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Two AARP Michigan Volunteers Recognized as Senior Citizens of the Year

Michigan Capitol Bldg

Two AARP volunteers, Gloria Kovnot and Brenda Surae Eaton, were recognized by the Michigan Department of Health and Human Services’ Aging & Adult Services Agency in May as Senior Citizens of the Year. The annual award is given to leading community activists. 

For Kovnot, 78, her service began more than 60 years ago, when she was a candy striper as a teenager. 

“I think we have an obligation to help if we can,” said the Dimondale resident, who founded her township’s senior council and championed creation of Ingham County’s meal-delivery and other in-home services. She also lends her time to the Tri-County Office on Aging, the Michigan State University AgeAlive program and the local AARP Age-Friendly Task Force. 

“I always get more out of it than I give,” Kovnot says.

Fellow AARP member Eaton, a retired primary care physician from Lansing, is another lifelong volunteer. She found spare time during her busy working years to lead wellness seminars at churches and neighborhood venues.     

“Health care is my passion,” says Eaton, 72, whose activities in retirement include presenting at AARP diabetes seminars, serving in her church’s health ministry and volunteering at a food pantry. “My mother raised me to give back to the community through service.” 

She’s looking ahead to a new project with the Metro Lansing Poor People’s Campaign, a social justice group that aims to turn a donated middle school into a resource center with a medical clinic and garden.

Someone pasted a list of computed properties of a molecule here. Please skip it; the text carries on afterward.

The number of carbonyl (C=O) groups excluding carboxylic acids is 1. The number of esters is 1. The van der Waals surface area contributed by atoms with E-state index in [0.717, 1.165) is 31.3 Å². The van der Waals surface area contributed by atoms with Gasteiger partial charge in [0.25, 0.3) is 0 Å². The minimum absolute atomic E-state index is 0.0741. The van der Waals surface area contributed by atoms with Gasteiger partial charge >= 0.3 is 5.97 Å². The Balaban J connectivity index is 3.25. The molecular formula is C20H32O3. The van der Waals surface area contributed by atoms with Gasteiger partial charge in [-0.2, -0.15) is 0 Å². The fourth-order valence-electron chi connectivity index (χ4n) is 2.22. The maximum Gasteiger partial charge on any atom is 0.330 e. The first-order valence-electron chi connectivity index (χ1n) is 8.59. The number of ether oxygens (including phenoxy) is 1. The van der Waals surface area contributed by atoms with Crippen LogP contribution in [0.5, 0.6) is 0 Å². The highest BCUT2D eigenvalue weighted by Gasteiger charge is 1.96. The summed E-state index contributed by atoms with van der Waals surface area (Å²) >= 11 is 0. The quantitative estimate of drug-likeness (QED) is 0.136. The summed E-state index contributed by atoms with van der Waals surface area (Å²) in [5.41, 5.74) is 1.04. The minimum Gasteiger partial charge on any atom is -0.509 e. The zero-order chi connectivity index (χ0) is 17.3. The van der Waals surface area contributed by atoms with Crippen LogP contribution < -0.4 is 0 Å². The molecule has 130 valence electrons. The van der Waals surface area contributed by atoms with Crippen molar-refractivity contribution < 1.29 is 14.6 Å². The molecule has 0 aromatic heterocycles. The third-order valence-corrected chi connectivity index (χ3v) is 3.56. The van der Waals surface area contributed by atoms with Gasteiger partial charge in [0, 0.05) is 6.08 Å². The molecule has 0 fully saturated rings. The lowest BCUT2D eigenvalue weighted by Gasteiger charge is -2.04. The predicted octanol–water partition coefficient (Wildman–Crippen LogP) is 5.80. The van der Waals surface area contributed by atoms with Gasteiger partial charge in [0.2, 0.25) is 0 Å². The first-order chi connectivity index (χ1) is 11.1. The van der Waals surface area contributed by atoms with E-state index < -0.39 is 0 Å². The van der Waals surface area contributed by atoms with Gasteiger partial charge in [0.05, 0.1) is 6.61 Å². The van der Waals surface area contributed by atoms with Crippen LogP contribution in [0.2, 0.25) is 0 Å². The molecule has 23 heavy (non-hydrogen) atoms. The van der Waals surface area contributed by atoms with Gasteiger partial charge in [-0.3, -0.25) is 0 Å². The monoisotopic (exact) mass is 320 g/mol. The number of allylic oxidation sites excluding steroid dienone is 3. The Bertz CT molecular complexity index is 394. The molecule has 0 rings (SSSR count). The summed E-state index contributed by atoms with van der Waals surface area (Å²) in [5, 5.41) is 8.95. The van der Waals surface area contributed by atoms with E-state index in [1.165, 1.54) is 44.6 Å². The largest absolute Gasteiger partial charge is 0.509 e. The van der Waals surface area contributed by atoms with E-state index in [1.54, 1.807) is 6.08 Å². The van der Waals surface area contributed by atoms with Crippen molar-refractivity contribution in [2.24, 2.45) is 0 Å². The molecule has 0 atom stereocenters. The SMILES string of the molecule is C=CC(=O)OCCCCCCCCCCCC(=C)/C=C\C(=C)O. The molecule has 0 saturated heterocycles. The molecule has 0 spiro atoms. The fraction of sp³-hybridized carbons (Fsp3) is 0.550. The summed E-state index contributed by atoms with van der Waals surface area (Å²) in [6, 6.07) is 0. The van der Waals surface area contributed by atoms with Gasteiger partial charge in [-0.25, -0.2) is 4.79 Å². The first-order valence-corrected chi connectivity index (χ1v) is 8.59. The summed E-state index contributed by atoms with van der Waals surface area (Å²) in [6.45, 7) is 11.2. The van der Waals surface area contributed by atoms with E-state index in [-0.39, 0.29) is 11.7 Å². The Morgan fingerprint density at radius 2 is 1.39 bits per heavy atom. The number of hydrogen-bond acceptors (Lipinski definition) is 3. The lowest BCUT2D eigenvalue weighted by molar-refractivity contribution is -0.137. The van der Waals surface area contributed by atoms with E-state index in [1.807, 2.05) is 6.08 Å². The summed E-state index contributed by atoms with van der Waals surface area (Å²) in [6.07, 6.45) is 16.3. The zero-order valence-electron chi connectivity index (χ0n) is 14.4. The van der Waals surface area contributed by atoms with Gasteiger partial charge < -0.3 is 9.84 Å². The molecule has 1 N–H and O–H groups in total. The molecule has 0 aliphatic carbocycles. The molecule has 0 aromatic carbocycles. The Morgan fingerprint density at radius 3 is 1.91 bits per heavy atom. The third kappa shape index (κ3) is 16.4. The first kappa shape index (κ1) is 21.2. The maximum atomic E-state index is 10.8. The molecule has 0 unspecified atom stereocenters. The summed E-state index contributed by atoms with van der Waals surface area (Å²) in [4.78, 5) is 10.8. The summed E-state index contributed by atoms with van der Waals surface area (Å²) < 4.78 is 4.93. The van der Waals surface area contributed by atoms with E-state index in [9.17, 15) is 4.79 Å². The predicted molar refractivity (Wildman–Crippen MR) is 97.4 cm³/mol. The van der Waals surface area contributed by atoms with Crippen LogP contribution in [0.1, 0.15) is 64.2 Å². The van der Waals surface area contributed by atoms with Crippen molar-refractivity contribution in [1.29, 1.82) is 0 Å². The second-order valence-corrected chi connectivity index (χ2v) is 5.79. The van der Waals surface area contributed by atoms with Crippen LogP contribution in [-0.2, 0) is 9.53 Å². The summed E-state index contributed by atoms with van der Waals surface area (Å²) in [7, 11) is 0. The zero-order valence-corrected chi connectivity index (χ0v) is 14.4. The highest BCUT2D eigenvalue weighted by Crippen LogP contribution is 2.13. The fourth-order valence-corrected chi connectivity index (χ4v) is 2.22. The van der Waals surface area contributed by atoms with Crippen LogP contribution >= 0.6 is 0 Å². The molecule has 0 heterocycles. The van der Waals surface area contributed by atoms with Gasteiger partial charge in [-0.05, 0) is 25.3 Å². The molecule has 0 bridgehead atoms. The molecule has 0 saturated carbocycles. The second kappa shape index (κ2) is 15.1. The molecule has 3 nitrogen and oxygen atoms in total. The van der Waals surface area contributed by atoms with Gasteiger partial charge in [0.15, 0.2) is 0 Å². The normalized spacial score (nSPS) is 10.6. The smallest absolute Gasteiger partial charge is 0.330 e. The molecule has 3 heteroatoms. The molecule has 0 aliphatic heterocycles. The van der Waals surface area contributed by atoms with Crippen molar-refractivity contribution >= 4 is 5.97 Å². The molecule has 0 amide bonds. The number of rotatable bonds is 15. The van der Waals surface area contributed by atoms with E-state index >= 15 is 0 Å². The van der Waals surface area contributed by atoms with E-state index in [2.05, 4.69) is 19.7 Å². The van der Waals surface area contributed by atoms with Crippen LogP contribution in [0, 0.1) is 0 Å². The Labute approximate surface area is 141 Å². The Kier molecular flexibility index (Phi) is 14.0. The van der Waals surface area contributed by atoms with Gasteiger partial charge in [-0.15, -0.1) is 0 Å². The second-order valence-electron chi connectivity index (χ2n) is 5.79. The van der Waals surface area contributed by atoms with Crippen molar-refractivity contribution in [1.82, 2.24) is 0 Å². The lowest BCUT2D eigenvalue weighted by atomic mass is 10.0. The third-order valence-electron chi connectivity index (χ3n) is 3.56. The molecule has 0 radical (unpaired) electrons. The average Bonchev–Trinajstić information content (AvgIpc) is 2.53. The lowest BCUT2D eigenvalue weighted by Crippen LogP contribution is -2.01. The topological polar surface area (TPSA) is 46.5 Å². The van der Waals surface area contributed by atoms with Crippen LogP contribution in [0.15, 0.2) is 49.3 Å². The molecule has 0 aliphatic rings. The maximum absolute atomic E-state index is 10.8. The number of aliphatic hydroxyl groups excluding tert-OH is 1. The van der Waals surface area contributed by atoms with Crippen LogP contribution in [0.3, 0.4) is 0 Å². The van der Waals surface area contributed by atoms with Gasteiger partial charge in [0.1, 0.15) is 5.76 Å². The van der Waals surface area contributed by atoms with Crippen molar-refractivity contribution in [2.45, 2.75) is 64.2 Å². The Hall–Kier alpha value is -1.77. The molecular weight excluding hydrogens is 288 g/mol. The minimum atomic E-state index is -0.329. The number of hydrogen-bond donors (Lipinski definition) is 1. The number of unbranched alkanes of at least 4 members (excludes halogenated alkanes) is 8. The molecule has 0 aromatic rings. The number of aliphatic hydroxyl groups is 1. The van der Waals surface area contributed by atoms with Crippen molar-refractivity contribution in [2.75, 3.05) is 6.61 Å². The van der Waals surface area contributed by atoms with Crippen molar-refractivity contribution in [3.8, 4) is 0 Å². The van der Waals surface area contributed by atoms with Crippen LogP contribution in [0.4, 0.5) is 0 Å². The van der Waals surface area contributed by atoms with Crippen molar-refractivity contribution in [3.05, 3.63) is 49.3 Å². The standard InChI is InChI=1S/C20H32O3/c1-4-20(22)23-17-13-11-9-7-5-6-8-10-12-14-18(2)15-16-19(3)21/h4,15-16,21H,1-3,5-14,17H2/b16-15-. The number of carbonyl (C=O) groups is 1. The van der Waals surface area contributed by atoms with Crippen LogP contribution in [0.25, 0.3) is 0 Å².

Eaton also chairs the seniors work group of the Protect Michigan Commission, an advisory group charged with developing outreach strategies to relay accurate COVID-19 information to communities that have vaccine hesitancy. 

“Our agency is honored to celebrate the work of these two remarkable women,” said Scott Wamsley, acting senior deputy director for the state’s Aging & Adult Services Agency. “Their stories will undoubtedly inspire others, and hopefully encourage people to serve and to seek out ways to make a positive difference in their communities.”

Giving back

In another nod to the impact of AARP volunteers, Joy Murphy, of Kentwood, was tapped to serve on Gov. Gretchen Whitmer’s (D) Commission on Services to the Aging, where she will help approve grants and ensure that state agencies and budgets keep the interests of older residents at the forefront.  

Murphy, 71, is a longtime AARP Michigan advocate with a passion for public policy. 

“As an AARP volunteer, I have a working relationship with my legislators—being aware of what’s going on, making phone calls,” she says. “I’ve always been very interested in the process, so this is extremely exciting.”

Murphy is known to “show up at the state capitol with her ‘AARP red’ on,” says Jennifer Feuerstein, associate state director for AARP Michigan. 

“She’s one of our leading volunteers, with so many talents,” says Feuerstein. “She onboards new volunteers, does presentations on various topics and contributes in many other ways.”  

These exemplary contributors are just a few of the more than 260 individuals who keep AARP activities running throughout the state. 

Interested in becoming a volunteer? There is no minimum level of commitment, training is provided, and opportunities are tailored to each person’s personal preference and schedule. There are activities that can be done both virtually and in person. 

To learn more, contact Andrea Palmer at or call 866-227-7448.

Melissa Preddy is a writer living in Plymouth, Michigan.

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